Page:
TOKYO: China has put 16 drilling rigs close to its de facto maritime border with Japan, Tokyo said Wednesday, in the latest twist in a row over gas fields in waters disputed by the two countries.
The Japanese government released diagrams showing the location of platforms, which it says could exploit undersea reserves over which the two countries are at loggerheads.
“It is extremely deplorable that China is unilaterally developing resources while the border has not been settled,” Chief Cabinet Secretary Yoshihide Suga told reporters.
The platforms have all appeared despite a June 2008 agreement in which the two countries said they would jointly develop the area in the wake of friction over who had the rights to exploit the resources.
Of the 16, 12 have been installed in the last two years, Japan said.
The Japanese government’s claims come a day after Tokyo slammed Beijing’s bid to reclaim land in the South China Sea as a “coercive attempt” to force sweeping maritime claims in its annual defense paper.
The white paper accused Beijing of “raising concerns among the international community” in language that was markedly more stringent than in previous years.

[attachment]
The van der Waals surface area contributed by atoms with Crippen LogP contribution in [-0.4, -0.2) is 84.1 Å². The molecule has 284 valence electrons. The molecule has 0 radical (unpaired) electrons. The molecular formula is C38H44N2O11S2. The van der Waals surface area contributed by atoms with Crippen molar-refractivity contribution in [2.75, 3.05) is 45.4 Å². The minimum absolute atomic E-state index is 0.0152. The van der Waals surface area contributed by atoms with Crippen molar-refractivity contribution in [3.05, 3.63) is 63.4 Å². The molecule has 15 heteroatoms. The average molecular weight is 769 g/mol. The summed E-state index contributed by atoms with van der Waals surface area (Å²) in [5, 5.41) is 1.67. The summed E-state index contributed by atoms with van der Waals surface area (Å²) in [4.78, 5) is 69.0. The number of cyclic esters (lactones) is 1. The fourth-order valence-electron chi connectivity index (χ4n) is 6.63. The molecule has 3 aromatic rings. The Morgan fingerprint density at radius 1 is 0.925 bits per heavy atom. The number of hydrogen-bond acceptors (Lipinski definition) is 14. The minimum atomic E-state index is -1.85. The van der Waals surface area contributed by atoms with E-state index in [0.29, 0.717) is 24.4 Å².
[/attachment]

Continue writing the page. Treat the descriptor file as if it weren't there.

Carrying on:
China is locked in disputes with several countries over its claims to almost the entire South China Sea and is currently pursuing a rapid program of artificial island construction in the region.
It is also embroiled in a separate row with Japan over the Tokyo-controlled Senkaku islands — which it calls the Diaoyus — in the East China Sea, as Chinese ships and aircraft regularly test Japanese forces in the area.
On Wednesday, Chief Cabinet Secretary Yoshihide Suga said: “Japan has repeatedly lodged protests against China’s unilateral development.”
“However, China has been negative on resuming talks over implementing the June 2008 agreement, even though its activities appear to be continuing.”
Tokyo has long suspected that Beijing would violate the joint development agreement for the field, which lies in an area where both countries’ claimed exclusive economic zones (EEZ) overlap.
Japan says the median line between the two nations should mark the limits of their respective EEZs.
But China insists the border should be drawn closer to Japan, taking into account the continental shelf and other features of the ocean.
The rigs are on China’s side of the boundary, whichever measure is used.